How does the price of oil affect markets?

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Oil's up, oil's down, but how does it affect the markets? The conventional wisdom is that high oil prices creates inflation that hurts consumers and ultimately drive down the market, but researchers have shown that this is an oversimplification.

While high oil prices do create consumer-unfriendly inflation, the relationship to the stock market is not so clear cut. In fact in 2008 economists at the Federal Reserve Bank of Cleveland actually studied the relationship between oil prices and the stock market .

The researchers found that while both oil prices and the S&P 500 had mostly climbed over the previous decade, they had frequently moved in opposite directions. The correlation between oil prices and stock prices is weak.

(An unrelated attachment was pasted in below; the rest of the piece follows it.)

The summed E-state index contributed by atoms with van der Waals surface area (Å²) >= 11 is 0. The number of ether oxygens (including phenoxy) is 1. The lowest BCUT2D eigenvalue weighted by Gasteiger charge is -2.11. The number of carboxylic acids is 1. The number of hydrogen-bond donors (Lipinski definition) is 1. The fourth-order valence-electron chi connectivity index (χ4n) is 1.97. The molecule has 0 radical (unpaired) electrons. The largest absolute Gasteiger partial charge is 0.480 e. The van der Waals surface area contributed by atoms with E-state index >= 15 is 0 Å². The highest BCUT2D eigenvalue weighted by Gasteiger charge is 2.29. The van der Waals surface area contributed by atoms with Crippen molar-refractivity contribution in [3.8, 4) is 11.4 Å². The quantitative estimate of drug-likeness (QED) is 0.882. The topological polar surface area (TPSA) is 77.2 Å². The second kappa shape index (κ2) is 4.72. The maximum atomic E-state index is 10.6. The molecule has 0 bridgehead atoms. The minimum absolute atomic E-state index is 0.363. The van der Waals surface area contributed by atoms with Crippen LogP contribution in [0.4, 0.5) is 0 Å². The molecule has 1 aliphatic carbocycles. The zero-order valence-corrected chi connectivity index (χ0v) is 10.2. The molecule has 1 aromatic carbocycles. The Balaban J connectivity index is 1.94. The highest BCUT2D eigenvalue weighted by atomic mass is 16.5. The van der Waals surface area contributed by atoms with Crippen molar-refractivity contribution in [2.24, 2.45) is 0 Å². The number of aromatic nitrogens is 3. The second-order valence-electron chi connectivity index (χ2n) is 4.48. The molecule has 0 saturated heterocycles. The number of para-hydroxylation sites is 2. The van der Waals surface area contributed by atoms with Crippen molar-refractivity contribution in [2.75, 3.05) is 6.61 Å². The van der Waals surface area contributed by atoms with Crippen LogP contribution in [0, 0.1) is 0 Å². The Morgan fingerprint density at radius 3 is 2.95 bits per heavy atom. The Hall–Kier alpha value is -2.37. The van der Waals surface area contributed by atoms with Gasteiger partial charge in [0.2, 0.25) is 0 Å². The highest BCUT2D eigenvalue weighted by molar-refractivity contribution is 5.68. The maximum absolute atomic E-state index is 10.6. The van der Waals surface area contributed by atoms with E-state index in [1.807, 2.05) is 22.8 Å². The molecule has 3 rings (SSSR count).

When the economists broke down the stock market into sectors, they found that most sectors had no statistically significant correlation to oil prices, but with two big exceptions.

The Dow Jones Transportation Index had a significant negative correlation to oil prices. Airlines and other transportation companies such as shipping and logistics companies depend on fuel, so rising oil prices hurt transportation stocks and falling oil prices help them.

The S&P Financial Index also had a significant negative correlation. Since finance is not directly affected by energy costs, some analysts argue that this represents the effect bad financial news has on the oil markets. When the finance business goes sour, investors move their money to commodities like oil.

The views and opinions expressed herein are the views and opinions of the author and do not necessarily reflect those of Nasdaq, Inc.

This article appears in: Investing , Stocks

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